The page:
The cease fire on the ground has not ended the war of words against Israel. Indeed, efforts to charge Israel with war crimes and other violations of international law are escalating. The time has come, therefore, for a common sense legal and moral analysis of the events in Gaza and southern Israel.
Let us begin with an argument that is frequently made against Israel. It is pointed out by supporters of Hamas that the official governing authority of Gaza is Hamas, because Hamas won the election. To the extent this is true, however, it is an argument in justification of Israel’s actions. If Hamas is the official government of Gaza and if Hamas ordered the firing of more of than 6,000 deadly rockets at Israeli civilians, then it follows that the government of Gaza has engaged in an armed attack against Israel under Article 51 of the United Nations Charter. In other words, the government of Gaza has declared war against the government and people of Israel. This should not be surprising, since the Hamas Charter calls for the military destruction of Israel.
Under international law, and under the UN Charter, Israel has the right to respond to these thousands of armed attacks. Indeed every rocket fired into Israel is an armed attack and Israel is entitled to take whatever military actions is deemed reasonably necessary to stop these armed attacks from occurring. If Hamas were merely a small terrorist gang operating from Gaza but without the approval of the government, it would be more difficult to justify a military response that destroyed government buildings and targeted police. Israeli military actions resulted in civilians dying. Precisely how many is hotly disputed: a study conducted by the Italian Newspaper Corriere Del Sera disputed Hamas figures and put the total number of Palestinians killed, including Hamas terrorists, at less than 600. The sad reality is that people who voted for and actively support a terrorist government bear more responsibility for the actions of their government than they would for a gang operating against the wishes of the government. Surely the voters in Germany who elected Hitler bore more responsibility for Nazi atrocities than the people of Iraq did for the atrocities of the dictator Saddam Hussein, who was never fairly elected.
Israel clearly had to right to take whatever military action was necessary to stop the Hamas government from playing Russian roulette with the lives of its children. So far, no problem under international law. But here’s the rub. International law also requires that Israel’s actions must not be disproportional to its military aims and it also prohibits the willful targeting of Palestinian civilians.
To make things even more complicated, international law prohibits the use of human shields to protect combatants from lawful military actions taken by those against whom it has waged an armed attack. And there can be absolutely no doubt that it is the official policy of Hamas to use children, women, schools, mosques, hospitals and other civilian institutions and areas as shields to protect its combatants from legitimate Israeli military actions. In addition to the video evidence showing Hamas fighters deliberately placing their rockets adjacent to UN schools, mosques and to residential areas, there are the express statements of officially-elected Hamas leaders both before and during the fighting. Consider the following public statement delivered by a Hamas legislator, transmitted on Hamas television and widely circulated by video. The legislator’s name is Fathi Hammad and here is what he said:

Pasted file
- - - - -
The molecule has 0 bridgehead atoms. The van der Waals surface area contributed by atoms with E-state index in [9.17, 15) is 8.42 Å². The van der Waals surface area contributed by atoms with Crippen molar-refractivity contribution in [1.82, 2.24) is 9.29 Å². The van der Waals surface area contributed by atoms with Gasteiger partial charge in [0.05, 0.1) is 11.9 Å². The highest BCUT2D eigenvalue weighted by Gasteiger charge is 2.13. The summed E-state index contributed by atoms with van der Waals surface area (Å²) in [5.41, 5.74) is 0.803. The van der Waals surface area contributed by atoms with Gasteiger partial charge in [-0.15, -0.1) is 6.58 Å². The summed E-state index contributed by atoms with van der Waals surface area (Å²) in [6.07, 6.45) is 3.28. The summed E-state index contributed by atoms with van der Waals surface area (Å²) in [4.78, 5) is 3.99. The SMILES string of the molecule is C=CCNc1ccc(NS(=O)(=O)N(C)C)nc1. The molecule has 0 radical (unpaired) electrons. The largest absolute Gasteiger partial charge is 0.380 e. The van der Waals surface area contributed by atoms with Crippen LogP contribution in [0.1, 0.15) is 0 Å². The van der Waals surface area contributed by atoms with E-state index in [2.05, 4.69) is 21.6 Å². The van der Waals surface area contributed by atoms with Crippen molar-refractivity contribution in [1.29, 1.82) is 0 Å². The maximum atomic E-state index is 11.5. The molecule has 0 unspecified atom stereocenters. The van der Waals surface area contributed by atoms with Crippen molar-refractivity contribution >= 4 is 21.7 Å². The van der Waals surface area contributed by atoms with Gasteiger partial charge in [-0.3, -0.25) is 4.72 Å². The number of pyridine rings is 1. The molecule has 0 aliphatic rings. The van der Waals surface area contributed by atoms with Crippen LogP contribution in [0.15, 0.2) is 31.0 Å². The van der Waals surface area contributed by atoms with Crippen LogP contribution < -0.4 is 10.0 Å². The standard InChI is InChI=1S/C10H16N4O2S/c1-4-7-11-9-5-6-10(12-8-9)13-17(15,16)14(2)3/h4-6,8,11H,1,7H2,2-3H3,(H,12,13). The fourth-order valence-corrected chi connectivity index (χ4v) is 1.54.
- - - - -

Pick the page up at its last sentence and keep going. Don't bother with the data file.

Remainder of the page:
“[The enemies of Allah] do not know that the Palestinian people has developed its [methods] of death and death-seeking. For the Palestinian people, death has become an industry, at which women excel, and so do all the people living on this land. The elderly excel at this, and so do the mujahideen and the children. This is why they have formed human shields of the women, the children, the elderly, and the mujahideen, in order to challenge the Zionist bombing machine. It is as if they were saying to the Zionist enemy: ‘We desire death like you desire life.’”
There are videos available for all to watch in which Al-Aqsa TV news broadcasts a report showing a crowd of civilians gathered on the roof of a home that was a military target. Indeed those who arranged for these human shields to protect that military target do not shy away from actually using the term “human shield.” On another occasion, Hamas leader, appearing on television demands that “the people of Palestine should gather as one to protect the Jihad warriors’ house,” calling for these civilians to “die as warriors.”
So here is the legal dilemma faced by democracies such as Israel. They have every right under international law to take whatever military actions are necessary to stop the rockets randomly fired at their civilians. Their enemy uses human shields to prevent Israel from destroying the rockets without also killing Palestinian civilians. All the law requires under these circumstances is that Israel take reasonable precaution to minimize enemy civilian deaths in order to prevent the murder of its own civilians. Has Israel taken such precautions? Let retired British colonel Richard Kemp answer that question as he did in a recent BBC interview. He said that there has been “no time in the history of warfare when an army has made more efforts to reduce civilian casualties and the deaths of innocent people than the [Israel Defense forces did in Gaza.]” To accuse Israel of “war crimes” under these circumstances is to distort international law and expose the bias of the accuser.